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Saturday, 26 April 2014

Button mushroom and Cardiovascular disease (CVD)

By Kyle J. Norton

Scientists may have found one of the natural food used in many different cultures with a potential in reduced risk and protected against CVD.

Strong evidences through epidemiological studies suggested that regular consumption of fruits and vegetables is strongly associated with a reduced risk of cardiovascular disease (CVD)(7)(8)(9). Dietary fungi, such as, mushrooms, can protect against chronic disease by altering inflammatory environments through inhibition of cellular processes under pro-inflammatory conditions which are associated with CVD(2)(3).

According to Dr. Martin KR., ergothioneine (ERT), a novel antioxidant, presented in edible mushrooms, accumulated through diet was found effective in interrupted pro-inflammatory induction of adhesion molecule expression associated with atherogenesis(1).

Mushroom, a standard name of white button mushroom, the fleshy, spore-bearing fruiting body of a fungus produced above ground on soil or on its food source, contains several important nutrients including Thiamine (Vitamin B1), Riboflavin (Vitamin B2), Niacin (Vitamin B3), Pantothenic acid (Vitamin B5),  Calcium, Phosphorus, Potassium, Sodium, Selenium, Iron, Copper and Zinc which are necessary to maintain the growth, body functions as well as protected against chronic diseases.

Its antioxidants such as Astraodorol, Psilocybin, Lectin, adustin, ribonuclease, nicotine, etc. may also consist the magic power in reduced risk and treatment of vary types of cancer, including colon(4), breast and gastric cancers(5) through inhibition of cell cycle arrest, significant suppression of  cellular proliferation, in tested cancer cell lines.

These findings showed to support the notion of dietary mushrooms in protection of CVD, but multi canters and large sample size studies to identify the main ingredients comparable to current medicine used are necessary to improve its validation.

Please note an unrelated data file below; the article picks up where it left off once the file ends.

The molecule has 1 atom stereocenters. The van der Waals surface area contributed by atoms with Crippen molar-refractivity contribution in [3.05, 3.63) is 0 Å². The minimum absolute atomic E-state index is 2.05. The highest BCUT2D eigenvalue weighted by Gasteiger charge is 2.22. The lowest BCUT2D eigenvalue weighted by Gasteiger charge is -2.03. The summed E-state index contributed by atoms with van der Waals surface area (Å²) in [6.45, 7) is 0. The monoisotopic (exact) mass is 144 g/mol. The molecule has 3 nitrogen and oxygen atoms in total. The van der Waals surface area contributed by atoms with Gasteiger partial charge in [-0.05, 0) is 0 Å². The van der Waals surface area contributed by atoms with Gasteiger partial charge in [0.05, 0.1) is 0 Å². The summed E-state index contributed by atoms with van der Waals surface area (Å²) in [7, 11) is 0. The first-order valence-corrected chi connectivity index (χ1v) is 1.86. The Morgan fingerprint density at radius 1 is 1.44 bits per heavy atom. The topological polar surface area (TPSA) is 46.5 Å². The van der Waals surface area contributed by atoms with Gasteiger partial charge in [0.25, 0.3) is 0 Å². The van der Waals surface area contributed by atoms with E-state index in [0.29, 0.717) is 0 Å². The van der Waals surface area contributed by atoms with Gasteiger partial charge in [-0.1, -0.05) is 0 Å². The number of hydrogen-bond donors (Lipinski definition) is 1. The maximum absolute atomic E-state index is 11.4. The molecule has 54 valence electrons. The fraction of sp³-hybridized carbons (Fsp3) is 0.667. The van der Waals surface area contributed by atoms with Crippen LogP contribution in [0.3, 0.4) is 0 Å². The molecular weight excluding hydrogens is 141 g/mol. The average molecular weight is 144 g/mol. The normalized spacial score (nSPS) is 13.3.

But, the study of University of Gdańsk, in the reviews and updates data on macro and trace elements and radionuclides in edible wild-grown and cultivated mushrooms suggested that the coexistence of
minerals of nutritional value collected from natural habitats, and co-occurrence with some hazardous elements including Cd, Pb, Hg, Ag, As, and radionuclides should be taken certain precautions(6).


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References
(1) The bioactive agent ergothioneine, a key component of dietary mushrooms, inhibits monocyte binding to endothelial cells characteristic of early cardiovascular disease by Martin KR.(PubMed)
(2) Both common and specialty mushrooms inhibit adhesion molecule expression and in vitro binding of monocytes to human aortic endothelial cells in a pro-inflammatory environment by Martin KR.(PubMed)
(3) Macro and trace mineral constituents and radionuclides in mushrooms: health benefits and risks. by Falandysz J1, Borovička J.(PubMed)
(4) Intracellular trafficking and release of intact edible mushroom lectin from HT29 human colon cancer cells Lu-Gang Yu1, David G. Fernig2 an Jonathan M. Rhodes (The Febs Journal)
(5) Commonly consumed and specialty dietary mushrooms reduce cellular proliferation in MCF-7 human breast cancer cells by Martin KR1, Brophy SK.(PubMed)
(6) Macro and trace mineral constituents and radionuclides in mushrooms: health benefits and risks. by Falandysz J1, Borovička J.(PubMed)
(7) Fruit and vegetable consumption and all-cause, cancer and CVD mortality: analysis of Health Survey for England data by Oyebode O1, Gordon-Dseagu V, Walker A, Mindell JS.(PubMed)
(8) Seasonal consumption of salad vegetables and fresh fruit in relation to the development of cardiovascular disease and cancer by Cox BD1, Whichelow MJ, Prevost AT.(PubMed)
(9) Intakes of fruits, vegetables and carbohydrate and the risk of CVD by Joshipura KJ1, Hung HC, Li TY, Hu FB, Rimm EB, Stampfer MJ, Colditz G, Willett WC.(PubMed)